But I understand that many parents do not believe they can effectively homeschool. They’ve been told that they “don’t have degrees,” and that they “aren’t qualified.” This is all nonsense, of course. You’re legally not required to have any kind of a degree to homeschool your kids anywhere in the U.S. A lot of people who have degrees and who call themselves “professional teachers” are simply awful, and even destructive at what they do. A lot of parents…hundreds that I know of…have homeschooled their kids right into universities and careers.
In a serious effort to make homeschooling easier to do, and more commonly successful in terms of education received, I’ve authored my own curriculum. It took some 15,000 hours to write, over more than a decade of work, and is intended to replace the need for schooling a student from age 5-Adult Continuing Education. The curriculum is called Steps (or “CTT”). It has been used by over 20,000 students worldwide over the past 10 years. Hundreds of “success stories” attest to how well CTT works.
CTT courses are written in a way that gradually allows the student to take over his own education. Each course itself largely does the teaching, relieving mom and dad of that duty unless they wish to use our daily lesson plans in various subjects as springboards for family discussion and discovery – as many families do, every day. The parent has the job of making certain the student is working and has what they need to study. (And you’ll need to find a good math program for homeschooling as we don’t provide one. There are many.)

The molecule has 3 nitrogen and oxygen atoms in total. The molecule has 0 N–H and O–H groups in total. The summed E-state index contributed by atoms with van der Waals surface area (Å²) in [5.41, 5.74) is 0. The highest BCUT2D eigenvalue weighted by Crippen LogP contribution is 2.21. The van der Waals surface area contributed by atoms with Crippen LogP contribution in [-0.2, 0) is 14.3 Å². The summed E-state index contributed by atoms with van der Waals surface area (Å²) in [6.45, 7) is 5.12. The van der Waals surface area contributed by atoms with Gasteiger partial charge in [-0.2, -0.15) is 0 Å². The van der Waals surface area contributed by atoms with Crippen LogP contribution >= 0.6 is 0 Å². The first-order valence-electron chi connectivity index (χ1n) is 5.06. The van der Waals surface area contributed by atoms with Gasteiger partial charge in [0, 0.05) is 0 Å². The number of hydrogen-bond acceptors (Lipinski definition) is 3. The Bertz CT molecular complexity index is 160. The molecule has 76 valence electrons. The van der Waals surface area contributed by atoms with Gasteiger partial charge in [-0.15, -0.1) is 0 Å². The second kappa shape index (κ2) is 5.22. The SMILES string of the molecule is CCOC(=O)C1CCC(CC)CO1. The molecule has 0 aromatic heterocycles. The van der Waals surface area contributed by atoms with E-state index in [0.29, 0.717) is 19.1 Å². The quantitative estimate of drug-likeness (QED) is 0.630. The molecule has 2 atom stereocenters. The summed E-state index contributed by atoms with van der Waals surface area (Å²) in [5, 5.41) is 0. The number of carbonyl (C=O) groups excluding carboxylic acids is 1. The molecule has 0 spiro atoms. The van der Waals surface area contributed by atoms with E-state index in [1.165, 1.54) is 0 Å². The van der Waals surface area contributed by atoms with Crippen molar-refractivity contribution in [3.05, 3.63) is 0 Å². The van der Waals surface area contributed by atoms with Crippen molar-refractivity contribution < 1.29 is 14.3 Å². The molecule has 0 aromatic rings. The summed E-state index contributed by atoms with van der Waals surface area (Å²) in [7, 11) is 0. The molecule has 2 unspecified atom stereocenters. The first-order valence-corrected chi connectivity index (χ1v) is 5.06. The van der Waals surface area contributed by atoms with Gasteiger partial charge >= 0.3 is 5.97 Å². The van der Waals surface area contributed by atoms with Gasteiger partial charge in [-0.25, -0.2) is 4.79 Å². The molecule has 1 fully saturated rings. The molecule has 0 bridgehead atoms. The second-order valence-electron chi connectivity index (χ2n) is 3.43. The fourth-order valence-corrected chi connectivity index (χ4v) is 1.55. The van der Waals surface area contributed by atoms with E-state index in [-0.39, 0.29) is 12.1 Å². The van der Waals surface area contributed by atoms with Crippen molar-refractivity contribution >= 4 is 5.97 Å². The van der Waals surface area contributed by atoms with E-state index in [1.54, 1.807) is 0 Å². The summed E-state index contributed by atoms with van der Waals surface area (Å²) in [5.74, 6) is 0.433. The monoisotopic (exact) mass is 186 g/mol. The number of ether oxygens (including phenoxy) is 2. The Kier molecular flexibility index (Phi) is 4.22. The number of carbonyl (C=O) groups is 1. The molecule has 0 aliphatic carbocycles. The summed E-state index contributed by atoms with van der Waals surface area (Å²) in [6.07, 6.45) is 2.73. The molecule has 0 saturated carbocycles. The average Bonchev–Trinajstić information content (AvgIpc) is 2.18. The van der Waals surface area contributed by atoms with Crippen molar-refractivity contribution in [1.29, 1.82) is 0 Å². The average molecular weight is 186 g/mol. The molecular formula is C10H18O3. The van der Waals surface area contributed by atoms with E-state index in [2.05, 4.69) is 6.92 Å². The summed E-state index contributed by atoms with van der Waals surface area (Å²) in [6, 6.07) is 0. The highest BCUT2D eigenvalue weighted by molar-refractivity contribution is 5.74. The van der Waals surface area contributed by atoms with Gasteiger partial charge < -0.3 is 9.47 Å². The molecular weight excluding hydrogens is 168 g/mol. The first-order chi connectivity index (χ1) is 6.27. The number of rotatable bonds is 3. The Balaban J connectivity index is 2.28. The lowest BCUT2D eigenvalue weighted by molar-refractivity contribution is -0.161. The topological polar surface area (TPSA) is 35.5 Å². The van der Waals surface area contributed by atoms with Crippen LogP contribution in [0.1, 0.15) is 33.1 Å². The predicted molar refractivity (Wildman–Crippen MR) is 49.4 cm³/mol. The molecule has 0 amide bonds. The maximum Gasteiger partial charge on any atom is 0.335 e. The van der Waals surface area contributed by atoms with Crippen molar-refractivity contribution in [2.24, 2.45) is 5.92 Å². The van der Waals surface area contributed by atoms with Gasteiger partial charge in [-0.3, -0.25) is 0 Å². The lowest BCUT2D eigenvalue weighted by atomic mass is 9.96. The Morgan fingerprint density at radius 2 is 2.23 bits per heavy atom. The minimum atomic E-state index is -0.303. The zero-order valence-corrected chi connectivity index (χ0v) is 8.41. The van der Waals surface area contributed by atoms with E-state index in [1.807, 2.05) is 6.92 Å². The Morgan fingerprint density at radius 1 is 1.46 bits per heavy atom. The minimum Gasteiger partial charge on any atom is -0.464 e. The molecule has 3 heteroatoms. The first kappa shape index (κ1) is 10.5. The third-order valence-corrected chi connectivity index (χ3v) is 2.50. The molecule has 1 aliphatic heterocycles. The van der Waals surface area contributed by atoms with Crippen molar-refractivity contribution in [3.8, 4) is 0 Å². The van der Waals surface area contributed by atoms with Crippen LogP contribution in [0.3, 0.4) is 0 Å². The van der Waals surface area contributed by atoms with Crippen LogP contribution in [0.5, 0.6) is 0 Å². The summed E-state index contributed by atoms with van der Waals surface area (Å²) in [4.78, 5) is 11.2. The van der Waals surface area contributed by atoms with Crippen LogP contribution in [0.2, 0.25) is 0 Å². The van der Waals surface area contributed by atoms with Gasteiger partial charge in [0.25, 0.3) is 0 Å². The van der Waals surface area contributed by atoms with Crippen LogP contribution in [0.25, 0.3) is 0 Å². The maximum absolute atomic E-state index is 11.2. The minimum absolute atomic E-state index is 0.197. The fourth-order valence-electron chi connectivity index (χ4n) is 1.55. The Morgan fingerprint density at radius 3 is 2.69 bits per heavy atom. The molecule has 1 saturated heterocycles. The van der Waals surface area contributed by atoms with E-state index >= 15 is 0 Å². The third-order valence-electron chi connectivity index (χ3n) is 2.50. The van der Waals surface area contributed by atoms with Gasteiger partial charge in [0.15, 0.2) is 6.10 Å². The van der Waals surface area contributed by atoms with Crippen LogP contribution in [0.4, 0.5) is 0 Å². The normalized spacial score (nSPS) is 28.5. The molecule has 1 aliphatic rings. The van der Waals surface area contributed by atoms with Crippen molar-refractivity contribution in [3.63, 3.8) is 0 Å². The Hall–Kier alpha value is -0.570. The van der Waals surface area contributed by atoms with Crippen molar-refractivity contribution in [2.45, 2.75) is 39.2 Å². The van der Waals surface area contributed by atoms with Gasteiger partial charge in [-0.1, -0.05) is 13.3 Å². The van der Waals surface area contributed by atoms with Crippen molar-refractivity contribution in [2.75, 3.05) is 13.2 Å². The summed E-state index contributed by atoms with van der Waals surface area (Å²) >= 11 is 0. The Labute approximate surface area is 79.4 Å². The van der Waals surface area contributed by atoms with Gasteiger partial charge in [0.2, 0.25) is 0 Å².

Below are links to our site discussing each level of curriculum, and every subject at that level that we offer. (You can start any level at any time. We don’t have “semesters” that start at a certain time, and each course stands alone well.) You’ll find free videos describing how every subject and each level works. You’ll discover free samples of every course we offer. Our site offers many other services and surprises, including numerous free courses you can download and try out.